Fewer employers today provide defined-benefit pensions for their workers—and among those that do, many are offering “defined-contribution” (like 401[k]s) rather than traditional “defined-benefit” pension plans.
That’s why Social Security insurance is essential for millions of retirees. Nearly two-thirds of retirees count on Social Security for half or more of their retirement income and for more than three in 10, Social Security is 90 percent or more of their income. It is a safety net that keeps retirees out of poverty.
It’s also important to figure out what you will need to retire. Talking a look at how much Social Security will provide, whether you have another form of pension and how much you spend are all components in determining when you can retire.
For decades, workers achieved retirement security because their retirement income flowed from a combination of employer-provided pensions, Social Security and personal savings. But the recession has exposed the severe deficiencies in our retirement system. We need to develop a new way to provide workers with lifetime retirement security beyond Social Security.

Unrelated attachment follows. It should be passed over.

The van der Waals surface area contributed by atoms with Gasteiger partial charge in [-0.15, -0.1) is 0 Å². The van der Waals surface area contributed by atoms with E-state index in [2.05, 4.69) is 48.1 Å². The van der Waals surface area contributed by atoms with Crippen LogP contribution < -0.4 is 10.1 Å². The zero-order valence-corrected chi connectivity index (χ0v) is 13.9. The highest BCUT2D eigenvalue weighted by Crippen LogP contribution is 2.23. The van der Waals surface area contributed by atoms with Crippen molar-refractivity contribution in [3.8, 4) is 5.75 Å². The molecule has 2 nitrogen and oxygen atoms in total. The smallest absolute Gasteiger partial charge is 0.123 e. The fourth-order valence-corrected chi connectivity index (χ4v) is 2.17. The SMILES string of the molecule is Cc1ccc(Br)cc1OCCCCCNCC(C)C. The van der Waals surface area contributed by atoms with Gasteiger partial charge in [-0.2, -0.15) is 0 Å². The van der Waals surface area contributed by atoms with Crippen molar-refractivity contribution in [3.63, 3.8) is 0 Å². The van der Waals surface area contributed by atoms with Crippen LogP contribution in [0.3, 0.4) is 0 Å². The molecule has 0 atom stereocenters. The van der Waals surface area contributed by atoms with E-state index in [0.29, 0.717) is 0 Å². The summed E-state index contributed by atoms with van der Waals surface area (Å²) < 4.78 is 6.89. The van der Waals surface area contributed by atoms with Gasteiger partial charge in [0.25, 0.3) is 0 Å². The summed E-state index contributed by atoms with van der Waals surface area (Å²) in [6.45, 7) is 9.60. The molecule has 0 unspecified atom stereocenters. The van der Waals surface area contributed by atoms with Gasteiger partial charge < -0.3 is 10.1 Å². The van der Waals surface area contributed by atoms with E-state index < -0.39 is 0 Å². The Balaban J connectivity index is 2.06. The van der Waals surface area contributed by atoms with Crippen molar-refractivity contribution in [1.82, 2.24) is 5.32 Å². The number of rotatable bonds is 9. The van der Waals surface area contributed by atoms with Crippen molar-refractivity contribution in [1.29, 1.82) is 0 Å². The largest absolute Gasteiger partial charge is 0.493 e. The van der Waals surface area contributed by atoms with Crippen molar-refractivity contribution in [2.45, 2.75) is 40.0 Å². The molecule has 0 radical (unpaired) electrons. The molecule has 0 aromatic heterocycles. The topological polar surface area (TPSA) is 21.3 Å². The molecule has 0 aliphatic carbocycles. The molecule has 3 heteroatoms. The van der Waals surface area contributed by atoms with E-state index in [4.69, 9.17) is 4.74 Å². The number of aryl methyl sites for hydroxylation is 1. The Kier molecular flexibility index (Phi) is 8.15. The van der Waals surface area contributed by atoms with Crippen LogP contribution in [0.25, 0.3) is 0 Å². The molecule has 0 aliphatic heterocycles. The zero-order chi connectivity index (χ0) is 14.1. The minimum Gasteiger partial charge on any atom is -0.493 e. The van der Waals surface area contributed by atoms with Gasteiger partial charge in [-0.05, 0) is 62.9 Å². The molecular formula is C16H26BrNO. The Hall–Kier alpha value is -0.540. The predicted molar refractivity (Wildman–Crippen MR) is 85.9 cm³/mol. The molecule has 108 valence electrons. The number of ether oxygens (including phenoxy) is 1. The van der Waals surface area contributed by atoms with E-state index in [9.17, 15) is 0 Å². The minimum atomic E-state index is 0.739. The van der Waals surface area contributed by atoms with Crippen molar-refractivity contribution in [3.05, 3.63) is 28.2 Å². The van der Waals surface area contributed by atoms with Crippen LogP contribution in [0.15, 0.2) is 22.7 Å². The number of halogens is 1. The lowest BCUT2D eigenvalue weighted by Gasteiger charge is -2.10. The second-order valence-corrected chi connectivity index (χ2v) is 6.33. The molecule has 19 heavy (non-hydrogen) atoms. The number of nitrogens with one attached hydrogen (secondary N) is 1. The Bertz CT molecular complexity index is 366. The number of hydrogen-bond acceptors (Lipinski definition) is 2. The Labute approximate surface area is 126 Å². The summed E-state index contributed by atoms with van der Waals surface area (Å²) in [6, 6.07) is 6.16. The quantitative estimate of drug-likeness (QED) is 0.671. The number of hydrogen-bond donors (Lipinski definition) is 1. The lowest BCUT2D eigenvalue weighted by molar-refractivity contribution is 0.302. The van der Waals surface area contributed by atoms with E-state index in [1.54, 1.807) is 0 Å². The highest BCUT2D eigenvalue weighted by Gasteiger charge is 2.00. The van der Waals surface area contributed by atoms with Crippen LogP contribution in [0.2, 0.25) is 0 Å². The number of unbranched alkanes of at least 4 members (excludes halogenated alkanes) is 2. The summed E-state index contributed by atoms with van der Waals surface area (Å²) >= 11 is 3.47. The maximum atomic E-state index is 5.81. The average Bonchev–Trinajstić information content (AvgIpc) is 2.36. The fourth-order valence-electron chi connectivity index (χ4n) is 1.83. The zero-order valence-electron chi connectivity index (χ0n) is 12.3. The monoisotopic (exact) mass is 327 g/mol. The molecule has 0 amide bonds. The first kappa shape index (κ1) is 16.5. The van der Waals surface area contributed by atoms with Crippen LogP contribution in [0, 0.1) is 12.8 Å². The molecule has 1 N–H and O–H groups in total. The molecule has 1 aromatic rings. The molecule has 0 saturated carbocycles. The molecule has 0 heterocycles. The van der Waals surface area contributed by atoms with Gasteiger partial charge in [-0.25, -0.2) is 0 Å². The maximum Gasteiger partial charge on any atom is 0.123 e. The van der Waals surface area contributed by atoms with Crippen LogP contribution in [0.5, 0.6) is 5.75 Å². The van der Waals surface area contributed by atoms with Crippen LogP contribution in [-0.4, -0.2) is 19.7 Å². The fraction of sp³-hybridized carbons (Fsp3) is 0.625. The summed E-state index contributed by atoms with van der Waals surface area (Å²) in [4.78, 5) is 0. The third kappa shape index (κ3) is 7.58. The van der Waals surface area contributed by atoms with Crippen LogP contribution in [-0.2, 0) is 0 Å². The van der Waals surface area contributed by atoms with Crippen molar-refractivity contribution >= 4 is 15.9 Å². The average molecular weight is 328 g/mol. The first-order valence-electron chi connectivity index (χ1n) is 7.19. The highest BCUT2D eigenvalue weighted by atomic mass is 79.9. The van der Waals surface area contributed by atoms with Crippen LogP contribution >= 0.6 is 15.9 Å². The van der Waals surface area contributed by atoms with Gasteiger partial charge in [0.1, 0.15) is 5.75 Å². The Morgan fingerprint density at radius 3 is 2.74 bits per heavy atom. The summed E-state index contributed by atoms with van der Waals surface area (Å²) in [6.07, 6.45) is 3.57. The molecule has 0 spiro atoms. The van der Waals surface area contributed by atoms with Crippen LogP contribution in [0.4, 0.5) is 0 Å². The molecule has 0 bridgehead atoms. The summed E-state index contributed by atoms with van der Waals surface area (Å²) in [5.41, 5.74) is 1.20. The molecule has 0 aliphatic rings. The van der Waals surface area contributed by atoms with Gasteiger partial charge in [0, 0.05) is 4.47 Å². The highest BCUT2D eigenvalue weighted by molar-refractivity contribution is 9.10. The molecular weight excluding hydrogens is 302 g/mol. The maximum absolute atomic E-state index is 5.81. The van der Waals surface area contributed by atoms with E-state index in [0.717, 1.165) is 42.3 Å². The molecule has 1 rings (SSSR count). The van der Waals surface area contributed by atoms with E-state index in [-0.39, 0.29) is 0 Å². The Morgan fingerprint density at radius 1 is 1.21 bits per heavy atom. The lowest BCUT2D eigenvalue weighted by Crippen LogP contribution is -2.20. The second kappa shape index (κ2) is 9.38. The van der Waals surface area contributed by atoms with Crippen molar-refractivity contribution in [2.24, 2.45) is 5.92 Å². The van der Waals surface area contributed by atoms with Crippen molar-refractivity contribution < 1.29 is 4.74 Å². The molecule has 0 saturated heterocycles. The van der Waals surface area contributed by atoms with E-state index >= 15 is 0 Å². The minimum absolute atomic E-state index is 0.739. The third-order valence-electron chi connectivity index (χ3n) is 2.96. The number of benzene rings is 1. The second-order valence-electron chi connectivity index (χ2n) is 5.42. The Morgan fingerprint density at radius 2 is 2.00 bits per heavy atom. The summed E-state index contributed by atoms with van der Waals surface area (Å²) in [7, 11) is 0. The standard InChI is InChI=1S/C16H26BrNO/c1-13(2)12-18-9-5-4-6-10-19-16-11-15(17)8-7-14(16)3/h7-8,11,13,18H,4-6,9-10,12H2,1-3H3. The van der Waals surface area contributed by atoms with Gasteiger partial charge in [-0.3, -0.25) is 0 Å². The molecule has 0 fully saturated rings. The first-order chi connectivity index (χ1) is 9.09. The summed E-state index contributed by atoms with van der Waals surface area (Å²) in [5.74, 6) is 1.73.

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Join city employees and their community supporters on Wednesday, June 12 at 4:00 PM at City Hall as they demand fair contracts for all and tell the Mayor that workers count and workers vote.
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The workers at the CUNY-Research Foundation (CUNY RF) have been without a contract since December 31, 2012. Management is seeking deep concessions on new hires and health benefits. PSC is holding a rally outside of the CUNY RF Board of Directors Meeting at the CUNY RF Central Office, 230 West 4
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